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I'm looking for a word to describe my son. Basically, he sucks in virtually everything around him - music, books, adult conversations, etc - and adds that to his mental image(s) of how the world works.

It's something like absorptive, but that does not feel active enough. Thoughts?

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Can someone explain why the downvote? – aronchick Dec 16 '11 at 1:40
"Input! More input!", "MAJOR INPUT!" – Hugo Dec 16 '11 at 10:05
up vote 3 down vote accepted

To describe someone who, for instance, can't get her hands on enough books to read, we often use the adjective insatiable (as in insatiable reader).

You might describe your son the same way, either as just insatiable or as an insatiable learner.

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+1 and welcome to 10k! – Hugo Dec 16 '11 at 10:08
Thanks, @Hugo! From what I understand, it's an elite club. :) – onomatomaniak Dec 16 '11 at 10:58
insatiable is quite nice... i don't know why i didn't think about that – aronchick Dec 16 '11 at 21:07

You might call him voracious about observation and learning.

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+1 Though I have come across voracious used mostly in relation to reading. – Kris Dec 16 '11 at 10:01
I've heard people say "He's in his 'voracious' phase" (as opposed to his sullen, withdrawn, insular phase) of their teenage son. I don't recall anyone ever making this distinction about their daughter's fluctuating behaviour. – FumbleFingers Dec 17 '11 at 0:33

While not a single word, the expression mind like a sponge is often used to describe that concept.

Synonyms: quick mind, ready grasp, receptivity, quick study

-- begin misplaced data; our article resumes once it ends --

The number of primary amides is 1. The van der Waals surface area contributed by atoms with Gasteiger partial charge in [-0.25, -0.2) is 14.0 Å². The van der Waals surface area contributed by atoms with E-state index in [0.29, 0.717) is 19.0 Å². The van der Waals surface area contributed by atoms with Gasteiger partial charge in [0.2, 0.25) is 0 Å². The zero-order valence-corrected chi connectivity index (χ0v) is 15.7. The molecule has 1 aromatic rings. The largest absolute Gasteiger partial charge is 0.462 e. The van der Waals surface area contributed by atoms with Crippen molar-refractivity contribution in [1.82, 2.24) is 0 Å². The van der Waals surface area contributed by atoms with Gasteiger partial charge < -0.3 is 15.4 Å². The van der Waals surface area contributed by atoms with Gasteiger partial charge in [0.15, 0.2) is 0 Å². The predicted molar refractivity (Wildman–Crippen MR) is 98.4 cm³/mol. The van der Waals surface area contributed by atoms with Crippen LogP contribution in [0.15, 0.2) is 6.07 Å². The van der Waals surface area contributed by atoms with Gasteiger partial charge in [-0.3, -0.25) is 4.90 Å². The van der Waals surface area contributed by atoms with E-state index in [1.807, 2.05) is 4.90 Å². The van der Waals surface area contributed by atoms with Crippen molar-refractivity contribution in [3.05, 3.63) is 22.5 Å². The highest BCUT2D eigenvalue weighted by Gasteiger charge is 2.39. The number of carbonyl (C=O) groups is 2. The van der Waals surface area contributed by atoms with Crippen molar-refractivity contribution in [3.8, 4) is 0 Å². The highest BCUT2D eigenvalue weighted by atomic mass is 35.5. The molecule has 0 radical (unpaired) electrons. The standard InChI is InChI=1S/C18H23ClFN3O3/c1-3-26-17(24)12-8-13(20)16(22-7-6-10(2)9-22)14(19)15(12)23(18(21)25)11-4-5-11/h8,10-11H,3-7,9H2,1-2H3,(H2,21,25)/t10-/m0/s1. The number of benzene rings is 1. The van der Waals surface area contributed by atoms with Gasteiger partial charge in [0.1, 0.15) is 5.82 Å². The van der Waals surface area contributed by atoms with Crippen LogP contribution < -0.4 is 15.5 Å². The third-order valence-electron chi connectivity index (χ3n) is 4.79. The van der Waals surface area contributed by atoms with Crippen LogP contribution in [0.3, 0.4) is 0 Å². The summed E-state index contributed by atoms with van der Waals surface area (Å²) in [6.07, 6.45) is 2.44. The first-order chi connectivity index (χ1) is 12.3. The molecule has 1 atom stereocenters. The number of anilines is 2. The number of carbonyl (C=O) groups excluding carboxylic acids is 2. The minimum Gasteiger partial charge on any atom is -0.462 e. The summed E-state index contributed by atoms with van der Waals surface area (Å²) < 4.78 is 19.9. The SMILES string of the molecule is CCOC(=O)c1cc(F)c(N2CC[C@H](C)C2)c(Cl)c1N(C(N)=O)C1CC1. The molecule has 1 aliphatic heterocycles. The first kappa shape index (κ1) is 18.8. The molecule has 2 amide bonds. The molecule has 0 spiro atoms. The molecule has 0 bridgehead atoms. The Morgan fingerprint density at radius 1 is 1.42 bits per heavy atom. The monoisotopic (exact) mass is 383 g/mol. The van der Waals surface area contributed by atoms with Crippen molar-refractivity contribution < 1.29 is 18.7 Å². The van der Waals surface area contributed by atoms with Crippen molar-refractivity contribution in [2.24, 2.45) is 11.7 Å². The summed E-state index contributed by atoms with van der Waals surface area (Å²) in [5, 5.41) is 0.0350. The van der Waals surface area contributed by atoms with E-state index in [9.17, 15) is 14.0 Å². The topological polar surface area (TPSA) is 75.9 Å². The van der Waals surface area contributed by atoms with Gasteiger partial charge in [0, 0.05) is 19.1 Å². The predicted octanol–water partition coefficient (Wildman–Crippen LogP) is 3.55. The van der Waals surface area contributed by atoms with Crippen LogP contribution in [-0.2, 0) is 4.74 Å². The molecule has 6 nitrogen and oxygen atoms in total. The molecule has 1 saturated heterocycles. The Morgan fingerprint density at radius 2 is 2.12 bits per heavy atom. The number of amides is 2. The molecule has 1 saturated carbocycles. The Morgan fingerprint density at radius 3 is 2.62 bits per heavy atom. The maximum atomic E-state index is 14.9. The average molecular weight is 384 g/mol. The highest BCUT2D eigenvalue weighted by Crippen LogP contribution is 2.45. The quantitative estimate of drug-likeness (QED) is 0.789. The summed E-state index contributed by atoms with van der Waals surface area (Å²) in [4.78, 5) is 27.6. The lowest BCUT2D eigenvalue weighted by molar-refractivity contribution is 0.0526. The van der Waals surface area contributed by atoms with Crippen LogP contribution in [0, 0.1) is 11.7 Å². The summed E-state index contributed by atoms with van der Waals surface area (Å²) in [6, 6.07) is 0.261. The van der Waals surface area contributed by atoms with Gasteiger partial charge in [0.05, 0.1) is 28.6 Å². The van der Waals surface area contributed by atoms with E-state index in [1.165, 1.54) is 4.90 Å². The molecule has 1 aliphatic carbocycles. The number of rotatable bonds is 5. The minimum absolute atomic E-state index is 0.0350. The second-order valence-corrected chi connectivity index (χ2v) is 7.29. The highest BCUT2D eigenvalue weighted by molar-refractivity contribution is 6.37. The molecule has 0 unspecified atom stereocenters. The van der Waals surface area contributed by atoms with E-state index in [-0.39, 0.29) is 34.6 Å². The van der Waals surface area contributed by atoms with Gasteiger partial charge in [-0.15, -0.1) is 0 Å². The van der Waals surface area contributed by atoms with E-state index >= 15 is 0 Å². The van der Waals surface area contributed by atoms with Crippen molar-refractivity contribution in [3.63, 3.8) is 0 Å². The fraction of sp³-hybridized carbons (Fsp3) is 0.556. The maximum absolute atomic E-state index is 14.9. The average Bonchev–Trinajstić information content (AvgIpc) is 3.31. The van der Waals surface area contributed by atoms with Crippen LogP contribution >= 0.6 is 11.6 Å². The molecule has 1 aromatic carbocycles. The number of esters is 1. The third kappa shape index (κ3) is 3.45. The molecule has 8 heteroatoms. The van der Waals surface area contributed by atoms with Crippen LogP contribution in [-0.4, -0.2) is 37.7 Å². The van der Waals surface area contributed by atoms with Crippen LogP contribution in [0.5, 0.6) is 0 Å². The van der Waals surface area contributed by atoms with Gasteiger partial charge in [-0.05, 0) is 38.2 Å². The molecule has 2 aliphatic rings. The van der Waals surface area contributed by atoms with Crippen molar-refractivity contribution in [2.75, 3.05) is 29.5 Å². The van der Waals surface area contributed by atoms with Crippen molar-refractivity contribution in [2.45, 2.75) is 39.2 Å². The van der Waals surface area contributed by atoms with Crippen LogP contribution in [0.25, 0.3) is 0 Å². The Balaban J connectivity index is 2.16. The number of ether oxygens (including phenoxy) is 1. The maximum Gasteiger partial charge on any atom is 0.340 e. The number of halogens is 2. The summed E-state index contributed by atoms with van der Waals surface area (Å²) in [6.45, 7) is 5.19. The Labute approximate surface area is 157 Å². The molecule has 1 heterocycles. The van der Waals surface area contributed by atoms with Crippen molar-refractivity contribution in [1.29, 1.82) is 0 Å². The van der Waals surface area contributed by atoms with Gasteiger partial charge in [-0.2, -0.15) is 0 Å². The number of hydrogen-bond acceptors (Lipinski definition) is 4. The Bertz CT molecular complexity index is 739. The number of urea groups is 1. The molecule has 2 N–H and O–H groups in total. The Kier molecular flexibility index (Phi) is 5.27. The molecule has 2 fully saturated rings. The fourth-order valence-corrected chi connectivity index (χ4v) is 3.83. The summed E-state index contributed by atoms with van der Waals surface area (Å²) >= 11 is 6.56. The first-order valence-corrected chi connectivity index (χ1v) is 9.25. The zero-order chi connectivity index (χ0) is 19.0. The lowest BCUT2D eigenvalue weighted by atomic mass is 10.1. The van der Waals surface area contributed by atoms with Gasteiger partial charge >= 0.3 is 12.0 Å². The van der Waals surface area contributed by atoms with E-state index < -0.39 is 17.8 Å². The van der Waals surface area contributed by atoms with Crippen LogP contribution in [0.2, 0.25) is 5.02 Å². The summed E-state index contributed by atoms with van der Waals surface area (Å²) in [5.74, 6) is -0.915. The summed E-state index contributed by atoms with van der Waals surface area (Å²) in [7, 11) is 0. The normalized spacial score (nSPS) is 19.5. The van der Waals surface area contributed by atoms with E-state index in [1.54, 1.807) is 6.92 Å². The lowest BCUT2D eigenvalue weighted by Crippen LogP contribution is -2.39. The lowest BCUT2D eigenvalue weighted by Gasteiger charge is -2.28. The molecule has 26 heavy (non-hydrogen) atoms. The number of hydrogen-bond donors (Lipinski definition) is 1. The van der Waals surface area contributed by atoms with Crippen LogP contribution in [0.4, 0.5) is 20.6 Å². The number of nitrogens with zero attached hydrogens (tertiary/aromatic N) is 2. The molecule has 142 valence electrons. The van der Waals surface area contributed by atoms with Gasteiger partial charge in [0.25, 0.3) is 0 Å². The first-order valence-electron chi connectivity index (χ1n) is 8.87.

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Close, but still too passive. Almost more like a bacteria, reaching out and grasping everything around him, growing as a result. – aronchick Dec 16 '11 at 1:17

I've heard the word consumes used to describe this behavior.

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This is much closer - Adjective based on this? – aronchick Dec 16 '11 at 1:39
consumptive, but who wants to say that. – ThinkingStiff Dec 16 '11 at 2:27
@ThinkingStiff: consumptive genius is a surprisingly common conjunction. – FumbleFingers Dec 16 '11 at 3:45

I would call your son perceptive, but attentive and intelligent could also be fitting. He could also be said to have an inquiring mind.

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You could say he's receptive - able or quick to receive knowledge, ideas, etc.: a receptive mind.

If he's exceptionally so, maybe hyper-receptive (hyphenated or not). But this can have negative connotations, particularly in medical contexts.

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Here is the definition of absorb that I have in mind:

: to take in and make part of an existent whole

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Assimilative might be a good word. It means capable of mentally absorbing something. So there is a component of taking it all in, but also fitting new information into your other experiences or world view.

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Black hole, may it acquire positive connotations, and why not? With a hyphen, if you please, to distinguish from the heavenly non-phenomenon.

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I personally consider them awesome and deserving great respect. – Kris Dec 16 '11 at 7:00
My son is [like] a black hole? You must have some pretty weird neighbours if you can say that without them assuming you mean he's a bottomless pit – FumbleFingers Dec 17 '11 at 0:26
@FumbleFingers "may it acquire positive connotations, and why not?" Those with a fascination for the astronomical do not look down upon anything! – Kris Dec 17 '11 at 4:37
I too think black holes are fascinating, but putting aside Hawking radiation for the moment, to all intents and purposes what goes in to a black hole never comes out. Seems more like what happens to the contents of my wallet when my son gets too close, rather than a suitable metaphor for his acquisition of knowledge. – FumbleFingers Dec 17 '11 at 14:14
What about infovorous, like carnivorous, but there is no such thing, right? – kiraz Feb 29 '12 at 7:33

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